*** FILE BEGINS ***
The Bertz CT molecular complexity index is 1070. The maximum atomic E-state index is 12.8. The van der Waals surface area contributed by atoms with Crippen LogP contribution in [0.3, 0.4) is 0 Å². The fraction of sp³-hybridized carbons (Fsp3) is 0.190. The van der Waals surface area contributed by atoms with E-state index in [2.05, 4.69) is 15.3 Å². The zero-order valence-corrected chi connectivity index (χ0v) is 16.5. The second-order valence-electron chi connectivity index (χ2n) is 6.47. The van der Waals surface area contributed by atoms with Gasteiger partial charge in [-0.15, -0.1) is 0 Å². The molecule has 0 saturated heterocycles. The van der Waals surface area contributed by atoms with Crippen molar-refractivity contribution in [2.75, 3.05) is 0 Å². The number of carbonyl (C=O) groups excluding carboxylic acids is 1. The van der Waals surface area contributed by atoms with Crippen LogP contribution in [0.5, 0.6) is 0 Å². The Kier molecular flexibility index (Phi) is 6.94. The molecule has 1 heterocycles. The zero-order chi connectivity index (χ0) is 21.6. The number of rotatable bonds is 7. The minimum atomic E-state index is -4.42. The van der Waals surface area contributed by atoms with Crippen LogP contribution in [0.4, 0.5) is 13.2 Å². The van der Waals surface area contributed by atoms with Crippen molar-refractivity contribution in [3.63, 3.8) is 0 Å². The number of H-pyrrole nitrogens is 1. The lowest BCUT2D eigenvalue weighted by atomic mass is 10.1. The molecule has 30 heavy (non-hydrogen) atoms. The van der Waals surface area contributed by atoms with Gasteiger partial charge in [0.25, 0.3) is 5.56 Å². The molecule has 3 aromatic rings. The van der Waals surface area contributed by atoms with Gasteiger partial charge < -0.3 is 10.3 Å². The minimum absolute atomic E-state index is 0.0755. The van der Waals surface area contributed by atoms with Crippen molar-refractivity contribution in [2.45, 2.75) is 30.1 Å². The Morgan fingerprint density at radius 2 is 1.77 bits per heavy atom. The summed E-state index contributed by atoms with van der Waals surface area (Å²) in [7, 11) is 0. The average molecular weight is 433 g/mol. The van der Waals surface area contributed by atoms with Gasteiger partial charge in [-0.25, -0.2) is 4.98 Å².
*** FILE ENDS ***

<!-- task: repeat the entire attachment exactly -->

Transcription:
The Bertz CT molecular complexity index is 1070. The maximum atomic E-state index is 12.8. The van der Waals surface area contributed by atoms with Crippen LogP contribution in [0.3, 0.4) is 0 Å². The fraction of sp³-hybridized carbons (Fsp3) is 0.190. The van der Waals surface area contributed by atoms with E-state index in [2.05, 4.69) is 15.3 Å². The zero-order valence-corrected chi connectivity index (χ0v) is 16.5. The second-order valence-electron chi connectivity index (χ2n) is 6.47. The van der Waals surface area contributed by atoms with Gasteiger partial charge in [-0.15, -0.1) is 0 Å². The molecule has 0 saturated heterocycles. The van der Waals surface area contributed by atoms with Crippen molar-refractivity contribution in [2.75, 3.05) is 0 Å². The number of carbonyl (C=O) groups excluding carboxylic acids is 1. The van der Waals surface area contributed by atoms with Crippen LogP contribution in [0.5, 0.6) is 0 Å². The Kier molecular flexibility index (Phi) is 6.94. The molecule has 1 heterocycles. The zero-order chi connectivity index (χ0) is 21.6. The number of rotatable bonds is 7. The minimum atomic E-state index is -4.42. The van der Waals surface area contributed by atoms with Crippen LogP contribution in [0.4, 0.5) is 13.2 Å². The van der Waals surface area contributed by atoms with Crippen molar-refractivity contribution in [3.63, 3.8) is 0 Å². The number of H-pyrrole nitrogens is 1. The lowest BCUT2D eigenvalue weighted by atomic mass is 10.1. The molecule has 30 heavy (non-hydrogen) atoms. The van der Waals surface area contributed by atoms with Gasteiger partial charge in [0.25, 0.3) is 5.56 Å². The molecule has 3 aromatic rings. The van der Waals surface area contributed by atoms with Gasteiger partial charge < -0.3 is 10.3 Å². The minimum absolute atomic E-state index is 0.0755. The van der Waals surface area contributed by atoms with Crippen molar-refractivity contribution in [2.45, 2.75) is 30.1 Å². The Morgan fingerprint density at radius 2 is 1.77 bits per heavy atom. The summed E-state index contributed by atoms with van der Waals surface area (Å²) in [7, 11) is 0. The average molecular weight is 433 g/mol. The van der Waals surface area contributed by atoms with Gasteiger partial charge in [-0.25, -0.2) is 4.98 Å².